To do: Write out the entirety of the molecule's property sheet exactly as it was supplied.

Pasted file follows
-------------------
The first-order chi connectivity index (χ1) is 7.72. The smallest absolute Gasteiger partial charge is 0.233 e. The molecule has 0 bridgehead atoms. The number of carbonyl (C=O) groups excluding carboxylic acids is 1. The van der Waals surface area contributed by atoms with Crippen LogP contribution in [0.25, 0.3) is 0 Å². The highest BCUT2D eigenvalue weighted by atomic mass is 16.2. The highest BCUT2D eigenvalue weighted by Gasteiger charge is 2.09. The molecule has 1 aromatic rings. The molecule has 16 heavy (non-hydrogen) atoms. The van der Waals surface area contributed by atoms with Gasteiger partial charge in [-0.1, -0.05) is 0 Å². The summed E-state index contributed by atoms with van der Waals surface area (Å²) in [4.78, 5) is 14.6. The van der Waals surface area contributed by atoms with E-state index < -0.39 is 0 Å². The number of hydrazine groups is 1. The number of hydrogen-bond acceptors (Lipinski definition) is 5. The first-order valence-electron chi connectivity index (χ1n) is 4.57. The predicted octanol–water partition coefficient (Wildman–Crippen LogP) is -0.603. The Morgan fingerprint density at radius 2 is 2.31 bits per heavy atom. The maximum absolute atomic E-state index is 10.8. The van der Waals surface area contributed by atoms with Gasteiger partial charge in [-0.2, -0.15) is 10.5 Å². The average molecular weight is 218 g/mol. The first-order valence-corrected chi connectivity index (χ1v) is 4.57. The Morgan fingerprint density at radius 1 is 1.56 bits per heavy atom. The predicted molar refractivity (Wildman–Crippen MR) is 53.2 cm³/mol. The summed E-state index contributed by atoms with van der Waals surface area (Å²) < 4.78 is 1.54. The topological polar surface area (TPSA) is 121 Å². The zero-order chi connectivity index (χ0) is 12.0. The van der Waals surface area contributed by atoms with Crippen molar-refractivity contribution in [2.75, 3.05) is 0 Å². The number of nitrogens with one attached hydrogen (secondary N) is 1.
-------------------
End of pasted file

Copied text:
The first-order chi connectivity index (χ1) is 7.72. The smallest absolute Gasteiger partial charge is 0.233 e. The molecule has 0 bridgehead atoms. The number of carbonyl (C=O) groups excluding carboxylic acids is 1. The van der Waals surface area contributed by atoms with Crippen LogP contribution in [0.25, 0.3) is 0 Å². The highest BCUT2D eigenvalue weighted by atomic mass is 16.2. The highest BCUT2D eigenvalue weighted by Gasteiger charge is 2.09. The molecule has 1 aromatic rings. The molecule has 16 heavy (non-hydrogen) atoms. The van der Waals surface area contributed by atoms with Gasteiger partial charge in [-0.1, -0.05) is 0 Å². The summed E-state index contributed by atoms with van der Waals surface area (Å²) in [4.78, 5) is 14.6. The van der Waals surface area contributed by atoms with E-state index < -0.39 is 0 Å². The number of hydrazine groups is 1. The number of hydrogen-bond acceptors (Lipinski definition) is 5. The first-order valence-electron chi connectivity index (χ1n) is 4.57. The predicted octanol–water partition coefficient (Wildman–Crippen LogP) is -0.603. The Morgan fingerprint density at radius 2 is 2.31 bits per heavy atom. The maximum absolute atomic E-state index is 10.8. The van der Waals surface area contributed by atoms with Gasteiger partial charge in [-0.2, -0.15) is 10.5 Å². The average molecular weight is 218 g/mol. The first-order valence-corrected chi connectivity index (χ1v) is 4.57. The Morgan fingerprint density at radius 1 is 1.56 bits per heavy atom. The predicted molar refractivity (Wildman–Crippen MR) is 53.2 cm³/mol. The summed E-state index contributed by atoms with van der Waals surface area (Å²) < 4.78 is 1.54. The topological polar surface area (TPSA) is 121 Å². The zero-order chi connectivity index (χ0) is 12.0. The van der Waals surface area contributed by atoms with Crippen molar-refractivity contribution in [2.75, 3.05) is 0 Å². The number of nitrogens with one attached hydrogen (secondary N) is 1.